Solicitor General Donald Verrilli has filed a brief urging the Supreme Court to strike down the Defense of Marriage Act. Verrilli, acting on behalf of the Obama Administration, calls the law unconstitutional based upon how it violates “the fundamental guarantee of equal protection.”
Verrilli argues that the federal law which dates back to 1996 should get close scrutiny, and writes:
“The law denies to tens of thousands of same-sex couples who are legally married under state law an array of important federal benefits that are available to legally married opposite-sex couples. Because this discrimination cannot be justified as substantially furthering any important governmental interest, Section 3 is unconstitutional.”
“The government has previously defended Section 3 under rational-basis review, and does not challenge the constitutionality of Section 3 under that highly deferential standard.”
“This is, however, the rare case in which deference to the democratic process must give way to the fundamental constitutional command of equal treatment under law. Section 3 of DOMA targets the many gay and lesbian people legally married under state law for a harsh form of discrimination that bears no relation to their ability to contribute to society. It is abundantly clear that this discrimination does not substantially advance an interest in protecting marriage, or any other important interest. The statute simply cannot be reconciled with the Fifth Amendment’s guarantee of equal protection. The Constitution therefore requires that Section 3 be invalidated.”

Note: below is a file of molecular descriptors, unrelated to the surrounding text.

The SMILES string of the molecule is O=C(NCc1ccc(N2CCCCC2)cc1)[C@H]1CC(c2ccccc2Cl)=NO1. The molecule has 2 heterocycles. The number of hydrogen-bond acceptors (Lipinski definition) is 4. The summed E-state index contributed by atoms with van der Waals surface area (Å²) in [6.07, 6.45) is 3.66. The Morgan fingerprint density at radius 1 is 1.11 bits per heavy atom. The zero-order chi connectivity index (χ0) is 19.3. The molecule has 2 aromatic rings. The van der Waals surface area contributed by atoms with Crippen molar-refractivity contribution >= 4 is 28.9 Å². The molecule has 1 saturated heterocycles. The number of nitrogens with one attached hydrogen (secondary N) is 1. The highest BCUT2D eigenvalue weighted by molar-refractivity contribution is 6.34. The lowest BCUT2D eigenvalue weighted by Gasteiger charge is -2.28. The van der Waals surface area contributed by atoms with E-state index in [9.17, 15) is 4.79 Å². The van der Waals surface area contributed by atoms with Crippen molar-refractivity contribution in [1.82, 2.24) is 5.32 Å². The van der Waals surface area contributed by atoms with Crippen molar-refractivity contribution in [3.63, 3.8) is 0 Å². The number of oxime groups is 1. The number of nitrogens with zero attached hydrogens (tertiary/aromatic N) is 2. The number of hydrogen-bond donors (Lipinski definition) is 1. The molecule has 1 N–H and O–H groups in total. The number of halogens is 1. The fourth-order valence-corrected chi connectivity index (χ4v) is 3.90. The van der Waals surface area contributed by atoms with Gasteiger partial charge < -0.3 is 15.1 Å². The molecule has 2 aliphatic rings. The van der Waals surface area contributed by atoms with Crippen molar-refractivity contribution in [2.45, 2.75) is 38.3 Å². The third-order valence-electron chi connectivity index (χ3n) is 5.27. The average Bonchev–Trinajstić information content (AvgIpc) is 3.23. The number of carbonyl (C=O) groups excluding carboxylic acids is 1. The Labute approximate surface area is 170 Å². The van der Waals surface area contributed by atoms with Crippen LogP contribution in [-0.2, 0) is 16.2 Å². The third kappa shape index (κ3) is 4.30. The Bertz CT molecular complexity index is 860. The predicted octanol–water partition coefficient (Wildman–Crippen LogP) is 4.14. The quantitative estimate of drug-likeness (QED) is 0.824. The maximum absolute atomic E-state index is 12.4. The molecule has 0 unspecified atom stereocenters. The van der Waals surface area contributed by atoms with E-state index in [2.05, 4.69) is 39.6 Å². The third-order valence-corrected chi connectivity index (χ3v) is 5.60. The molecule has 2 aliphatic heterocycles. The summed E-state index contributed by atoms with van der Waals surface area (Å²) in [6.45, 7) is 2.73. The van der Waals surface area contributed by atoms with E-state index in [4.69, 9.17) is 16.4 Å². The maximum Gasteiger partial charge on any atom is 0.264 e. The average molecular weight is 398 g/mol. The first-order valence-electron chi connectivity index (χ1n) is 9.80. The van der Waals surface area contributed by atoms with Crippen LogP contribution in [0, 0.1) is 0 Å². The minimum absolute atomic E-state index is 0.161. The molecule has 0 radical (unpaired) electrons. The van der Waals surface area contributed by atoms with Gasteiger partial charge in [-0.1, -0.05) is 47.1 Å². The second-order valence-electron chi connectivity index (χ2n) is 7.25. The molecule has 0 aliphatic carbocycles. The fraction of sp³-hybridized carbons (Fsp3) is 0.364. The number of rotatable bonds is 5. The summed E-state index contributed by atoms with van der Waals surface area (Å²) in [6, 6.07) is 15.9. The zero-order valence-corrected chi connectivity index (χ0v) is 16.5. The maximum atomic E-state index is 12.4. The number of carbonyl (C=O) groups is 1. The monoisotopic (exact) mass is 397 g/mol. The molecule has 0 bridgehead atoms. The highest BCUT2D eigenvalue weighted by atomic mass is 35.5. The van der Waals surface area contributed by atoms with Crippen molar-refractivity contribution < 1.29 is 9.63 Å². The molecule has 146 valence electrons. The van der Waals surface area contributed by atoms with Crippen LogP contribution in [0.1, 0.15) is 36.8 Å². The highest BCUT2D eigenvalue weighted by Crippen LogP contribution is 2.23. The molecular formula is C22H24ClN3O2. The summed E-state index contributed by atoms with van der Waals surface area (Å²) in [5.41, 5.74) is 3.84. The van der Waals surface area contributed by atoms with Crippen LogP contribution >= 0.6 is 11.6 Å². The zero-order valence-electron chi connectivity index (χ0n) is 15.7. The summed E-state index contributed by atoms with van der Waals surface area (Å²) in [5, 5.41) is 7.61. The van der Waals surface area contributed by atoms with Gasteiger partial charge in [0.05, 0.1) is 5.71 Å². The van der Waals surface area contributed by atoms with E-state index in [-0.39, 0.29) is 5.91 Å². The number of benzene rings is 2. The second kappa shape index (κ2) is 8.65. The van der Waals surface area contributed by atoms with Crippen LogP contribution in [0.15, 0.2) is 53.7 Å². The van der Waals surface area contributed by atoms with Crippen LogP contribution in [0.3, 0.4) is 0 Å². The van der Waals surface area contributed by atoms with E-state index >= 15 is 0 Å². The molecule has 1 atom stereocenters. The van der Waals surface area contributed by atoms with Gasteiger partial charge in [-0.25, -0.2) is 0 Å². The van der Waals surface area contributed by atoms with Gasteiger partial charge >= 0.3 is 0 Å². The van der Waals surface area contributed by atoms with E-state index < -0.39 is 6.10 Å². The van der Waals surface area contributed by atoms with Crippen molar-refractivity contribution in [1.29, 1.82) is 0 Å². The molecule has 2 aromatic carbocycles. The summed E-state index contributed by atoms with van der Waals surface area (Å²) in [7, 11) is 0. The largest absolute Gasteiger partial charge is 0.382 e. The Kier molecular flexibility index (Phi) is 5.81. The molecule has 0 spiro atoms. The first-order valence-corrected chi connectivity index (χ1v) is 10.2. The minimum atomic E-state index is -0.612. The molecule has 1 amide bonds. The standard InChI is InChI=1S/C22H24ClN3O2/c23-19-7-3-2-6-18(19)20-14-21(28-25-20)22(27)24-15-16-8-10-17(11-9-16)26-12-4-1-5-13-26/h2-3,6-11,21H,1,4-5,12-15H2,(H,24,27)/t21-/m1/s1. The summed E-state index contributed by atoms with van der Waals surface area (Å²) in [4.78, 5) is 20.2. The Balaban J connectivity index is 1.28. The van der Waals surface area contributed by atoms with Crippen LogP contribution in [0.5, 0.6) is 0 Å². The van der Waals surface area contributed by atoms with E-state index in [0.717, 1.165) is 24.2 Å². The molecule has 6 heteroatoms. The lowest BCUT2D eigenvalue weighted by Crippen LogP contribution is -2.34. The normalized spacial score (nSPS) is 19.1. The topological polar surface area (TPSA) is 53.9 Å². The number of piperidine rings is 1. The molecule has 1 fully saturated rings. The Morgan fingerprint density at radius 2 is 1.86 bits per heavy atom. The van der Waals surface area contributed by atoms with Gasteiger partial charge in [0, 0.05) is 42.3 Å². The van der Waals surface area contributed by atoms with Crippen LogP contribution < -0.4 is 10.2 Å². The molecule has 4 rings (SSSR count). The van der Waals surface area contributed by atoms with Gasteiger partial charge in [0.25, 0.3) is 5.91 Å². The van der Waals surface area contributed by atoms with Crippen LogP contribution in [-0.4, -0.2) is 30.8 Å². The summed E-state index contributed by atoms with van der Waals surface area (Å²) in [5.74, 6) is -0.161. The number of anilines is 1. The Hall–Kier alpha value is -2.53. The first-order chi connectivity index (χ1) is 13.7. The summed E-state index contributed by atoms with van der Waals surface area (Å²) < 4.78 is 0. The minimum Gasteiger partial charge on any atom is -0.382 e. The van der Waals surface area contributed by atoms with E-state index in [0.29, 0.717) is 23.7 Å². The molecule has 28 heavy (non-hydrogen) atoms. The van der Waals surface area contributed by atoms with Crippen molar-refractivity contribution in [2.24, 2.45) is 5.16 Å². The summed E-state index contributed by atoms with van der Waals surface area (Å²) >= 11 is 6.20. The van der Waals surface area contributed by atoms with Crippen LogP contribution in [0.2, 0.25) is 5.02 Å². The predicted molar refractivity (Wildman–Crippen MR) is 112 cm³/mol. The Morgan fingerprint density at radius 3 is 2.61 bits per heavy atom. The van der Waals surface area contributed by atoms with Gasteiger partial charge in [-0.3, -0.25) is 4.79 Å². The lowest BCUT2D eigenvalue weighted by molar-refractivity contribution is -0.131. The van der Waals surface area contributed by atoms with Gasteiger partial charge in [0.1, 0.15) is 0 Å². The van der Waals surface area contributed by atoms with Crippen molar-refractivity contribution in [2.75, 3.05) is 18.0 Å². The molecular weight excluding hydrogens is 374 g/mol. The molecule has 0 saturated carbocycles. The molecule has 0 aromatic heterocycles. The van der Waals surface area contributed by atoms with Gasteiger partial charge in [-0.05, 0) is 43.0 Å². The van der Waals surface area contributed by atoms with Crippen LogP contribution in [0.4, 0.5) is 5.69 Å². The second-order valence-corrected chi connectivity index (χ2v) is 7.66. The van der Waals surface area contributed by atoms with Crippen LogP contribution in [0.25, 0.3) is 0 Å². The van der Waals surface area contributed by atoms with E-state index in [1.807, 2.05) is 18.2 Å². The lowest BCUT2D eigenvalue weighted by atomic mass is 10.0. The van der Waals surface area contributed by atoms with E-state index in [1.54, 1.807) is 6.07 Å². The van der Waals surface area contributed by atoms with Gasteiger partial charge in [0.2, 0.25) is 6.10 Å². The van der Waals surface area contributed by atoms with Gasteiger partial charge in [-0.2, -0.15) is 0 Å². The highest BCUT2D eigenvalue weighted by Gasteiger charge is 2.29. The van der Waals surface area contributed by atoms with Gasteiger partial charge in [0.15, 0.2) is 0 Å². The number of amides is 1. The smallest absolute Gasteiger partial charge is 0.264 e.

Verrilli lays out arguments that lesbians and gays have been historically discriminated against. The Defense of Marriage Act or DOMA defines marriage as being between one man and one woman under Federal law. It is the only law in the history of the United States that has encroached on the states’ right to define what marriage is. A law banning polygamy dating back to the mid-1800′s only applies to United States territories.
Verrilli has argued the case based on both the various levels of scrutiny.
The Supreme Court is suppose to hear oral arguments on US v. Windsor starting on 27 March. To date, the lower courts have found DOMA to be unconstitutional.
The Supreme Court still has to decide whether or not the House of Representatives had the right to appeal the case when President Obama ordered the Department of Justice to quit the case.